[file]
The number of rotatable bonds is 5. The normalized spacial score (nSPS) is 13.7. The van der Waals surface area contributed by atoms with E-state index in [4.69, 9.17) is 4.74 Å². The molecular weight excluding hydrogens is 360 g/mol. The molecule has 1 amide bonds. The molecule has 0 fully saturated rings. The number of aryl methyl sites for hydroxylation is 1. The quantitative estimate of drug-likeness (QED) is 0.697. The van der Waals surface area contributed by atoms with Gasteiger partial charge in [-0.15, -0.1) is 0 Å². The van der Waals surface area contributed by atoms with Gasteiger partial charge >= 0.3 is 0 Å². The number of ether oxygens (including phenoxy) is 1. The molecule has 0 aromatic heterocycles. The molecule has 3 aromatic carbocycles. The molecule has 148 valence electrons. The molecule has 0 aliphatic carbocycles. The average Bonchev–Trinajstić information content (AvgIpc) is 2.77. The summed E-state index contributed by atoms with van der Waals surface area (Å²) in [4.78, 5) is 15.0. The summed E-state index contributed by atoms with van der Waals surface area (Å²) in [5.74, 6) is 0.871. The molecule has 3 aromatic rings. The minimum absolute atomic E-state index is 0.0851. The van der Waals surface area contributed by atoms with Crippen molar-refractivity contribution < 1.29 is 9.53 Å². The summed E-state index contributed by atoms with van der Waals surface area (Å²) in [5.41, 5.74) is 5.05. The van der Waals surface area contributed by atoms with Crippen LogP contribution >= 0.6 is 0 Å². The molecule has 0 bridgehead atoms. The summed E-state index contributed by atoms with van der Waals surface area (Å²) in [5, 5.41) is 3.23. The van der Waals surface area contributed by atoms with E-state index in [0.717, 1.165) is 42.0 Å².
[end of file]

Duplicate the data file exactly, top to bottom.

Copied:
The number of rotatable bonds is 5. The normalized spacial score (nSPS) is 13.7. The van der Waals surface area contributed by atoms with E-state index in [4.69, 9.17) is 4.74 Å². The molecular weight excluding hydrogens is 360 g/mol. The molecule has 1 amide bonds. The molecule has 0 fully saturated rings. The number of aryl methyl sites for hydroxylation is 1. The quantitative estimate of drug-likeness (QED) is 0.697. The van der Waals surface area contributed by atoms with Gasteiger partial charge in [-0.15, -0.1) is 0 Å². The van der Waals surface area contributed by atoms with Gasteiger partial charge >= 0.3 is 0 Å². The number of ether oxygens (including phenoxy) is 1. The molecule has 0 aromatic heterocycles. The molecule has 3 aromatic carbocycles. The molecule has 148 valence electrons. The molecule has 0 aliphatic carbocycles. The average Bonchev–Trinajstić information content (AvgIpc) is 2.77. The summed E-state index contributed by atoms with van der Waals surface area (Å²) in [4.78, 5) is 15.0. The summed E-state index contributed by atoms with van der Waals surface area (Å²) in [5.74, 6) is 0.871. The molecule has 3 aromatic rings. The minimum absolute atomic E-state index is 0.0851. The van der Waals surface area contributed by atoms with Crippen molar-refractivity contribution < 1.29 is 9.53 Å². The summed E-state index contributed by atoms with van der Waals surface area (Å²) in [5.41, 5.74) is 5.05. The van der Waals surface area contributed by atoms with Crippen LogP contribution >= 0.6 is 0 Å². The molecule has 0 bridgehead atoms. The summed E-state index contributed by atoms with van der Waals surface area (Å²) in [5, 5.41) is 3.23. The van der Waals surface area contributed by atoms with E-state index in [0.717, 1.165) is 42.0 Å².